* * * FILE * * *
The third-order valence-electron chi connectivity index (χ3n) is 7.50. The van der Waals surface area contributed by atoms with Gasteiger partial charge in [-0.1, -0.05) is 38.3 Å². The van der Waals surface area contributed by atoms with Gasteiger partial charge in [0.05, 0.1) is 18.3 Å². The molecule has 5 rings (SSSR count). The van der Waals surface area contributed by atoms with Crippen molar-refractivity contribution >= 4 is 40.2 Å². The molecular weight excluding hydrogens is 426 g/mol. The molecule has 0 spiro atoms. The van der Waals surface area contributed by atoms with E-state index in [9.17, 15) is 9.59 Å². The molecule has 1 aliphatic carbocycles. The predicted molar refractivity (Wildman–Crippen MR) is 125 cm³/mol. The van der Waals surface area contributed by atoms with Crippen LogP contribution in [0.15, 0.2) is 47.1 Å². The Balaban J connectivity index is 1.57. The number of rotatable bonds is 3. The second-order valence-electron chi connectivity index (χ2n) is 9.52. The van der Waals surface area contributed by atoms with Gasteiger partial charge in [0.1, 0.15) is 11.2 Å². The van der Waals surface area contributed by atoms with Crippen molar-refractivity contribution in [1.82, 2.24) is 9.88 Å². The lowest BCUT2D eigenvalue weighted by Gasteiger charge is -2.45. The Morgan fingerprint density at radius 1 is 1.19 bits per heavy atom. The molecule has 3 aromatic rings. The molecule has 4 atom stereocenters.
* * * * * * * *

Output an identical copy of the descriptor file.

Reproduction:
The third-order valence-electron chi connectivity index (χ3n) is 7.50. The van der Waals surface area contributed by atoms with Gasteiger partial charge in [-0.1, -0.05) is 38.3 Å². The van der Waals surface area contributed by atoms with Gasteiger partial charge in [0.05, 0.1) is 18.3 Å². The molecule has 5 rings (SSSR count). The van der Waals surface area contributed by atoms with Crippen molar-refractivity contribution >= 4 is 40.2 Å². The molecular weight excluding hydrogens is 426 g/mol. The molecule has 0 spiro atoms. The van der Waals surface area contributed by atoms with E-state index in [9.17, 15) is 9.59 Å². The molecule has 1 aliphatic carbocycles. The predicted molar refractivity (Wildman–Crippen MR) is 125 cm³/mol. The van der Waals surface area contributed by atoms with Crippen LogP contribution in [0.15, 0.2) is 47.1 Å². The Balaban J connectivity index is 1.57. The number of rotatable bonds is 3. The second-order valence-electron chi connectivity index (χ2n) is 9.52. The van der Waals surface area contributed by atoms with Gasteiger partial charge in [0.1, 0.15) is 11.2 Å². The van der Waals surface area contributed by atoms with Crippen molar-refractivity contribution in [1.82, 2.24) is 9.88 Å². The lowest BCUT2D eigenvalue weighted by Gasteiger charge is -2.45. The Morgan fingerprint density at radius 1 is 1.19 bits per heavy atom. The molecule has 3 aromatic rings. The molecule has 4 atom stereocenters.